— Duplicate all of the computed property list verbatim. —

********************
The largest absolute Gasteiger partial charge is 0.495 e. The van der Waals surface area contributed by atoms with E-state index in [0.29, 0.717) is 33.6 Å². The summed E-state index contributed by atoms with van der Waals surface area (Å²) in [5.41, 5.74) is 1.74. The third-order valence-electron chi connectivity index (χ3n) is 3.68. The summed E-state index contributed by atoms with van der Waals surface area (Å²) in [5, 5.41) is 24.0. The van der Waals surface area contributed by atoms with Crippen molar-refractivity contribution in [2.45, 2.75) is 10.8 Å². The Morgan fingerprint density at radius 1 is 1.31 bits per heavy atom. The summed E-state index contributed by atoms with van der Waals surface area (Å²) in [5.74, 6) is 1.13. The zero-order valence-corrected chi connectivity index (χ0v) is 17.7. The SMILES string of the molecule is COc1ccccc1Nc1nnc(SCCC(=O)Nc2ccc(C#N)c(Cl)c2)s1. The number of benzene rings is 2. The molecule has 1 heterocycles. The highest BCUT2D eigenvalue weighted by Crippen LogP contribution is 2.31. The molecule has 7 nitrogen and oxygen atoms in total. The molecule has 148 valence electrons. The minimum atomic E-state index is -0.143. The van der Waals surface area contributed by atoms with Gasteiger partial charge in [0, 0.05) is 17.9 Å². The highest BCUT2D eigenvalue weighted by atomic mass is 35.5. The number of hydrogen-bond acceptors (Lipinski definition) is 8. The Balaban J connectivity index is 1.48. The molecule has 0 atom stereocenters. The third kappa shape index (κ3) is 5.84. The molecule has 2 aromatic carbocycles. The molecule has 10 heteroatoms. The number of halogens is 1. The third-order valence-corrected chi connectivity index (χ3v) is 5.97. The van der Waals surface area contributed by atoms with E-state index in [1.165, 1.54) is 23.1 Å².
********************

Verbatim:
The largest absolute Gasteiger partial charge is 0.495 e. The van der Waals surface area contributed by atoms with E-state index in [0.29, 0.717) is 33.6 Å². The summed E-state index contributed by atoms with van der Waals surface area (Å²) in [5.41, 5.74) is 1.74. The third-order valence-electron chi connectivity index (χ3n) is 3.68. The summed E-state index contributed by atoms with van der Waals surface area (Å²) in [5, 5.41) is 24.0. The van der Waals surface area contributed by atoms with Crippen molar-refractivity contribution in [2.45, 2.75) is 10.8 Å². The Morgan fingerprint density at radius 1 is 1.31 bits per heavy atom. The summed E-state index contributed by atoms with van der Waals surface area (Å²) in [5.74, 6) is 1.13. The zero-order valence-corrected chi connectivity index (χ0v) is 17.7. The SMILES string of the molecule is COc1ccccc1Nc1nnc(SCCC(=O)Nc2ccc(C#N)c(Cl)c2)s1. The number of benzene rings is 2. The molecule has 1 heterocycles. The highest BCUT2D eigenvalue weighted by Crippen LogP contribution is 2.31. The molecule has 7 nitrogen and oxygen atoms in total. The molecule has 148 valence electrons. The minimum atomic E-state index is -0.143. The van der Waals surface area contributed by atoms with Gasteiger partial charge in [0, 0.05) is 17.9 Å². The highest BCUT2D eigenvalue weighted by atomic mass is 35.5. The number of hydrogen-bond acceptors (Lipinski definition) is 8. The Balaban J connectivity index is 1.48. The molecule has 0 atom stereocenters. The third kappa shape index (κ3) is 5.84. The molecule has 2 aromatic carbocycles. The molecule has 10 heteroatoms. The number of halogens is 1. The third-order valence-corrected chi connectivity index (χ3v) is 5.97. The van der Waals surface area contributed by atoms with E-state index in [1.165, 1.54) is 23.1 Å².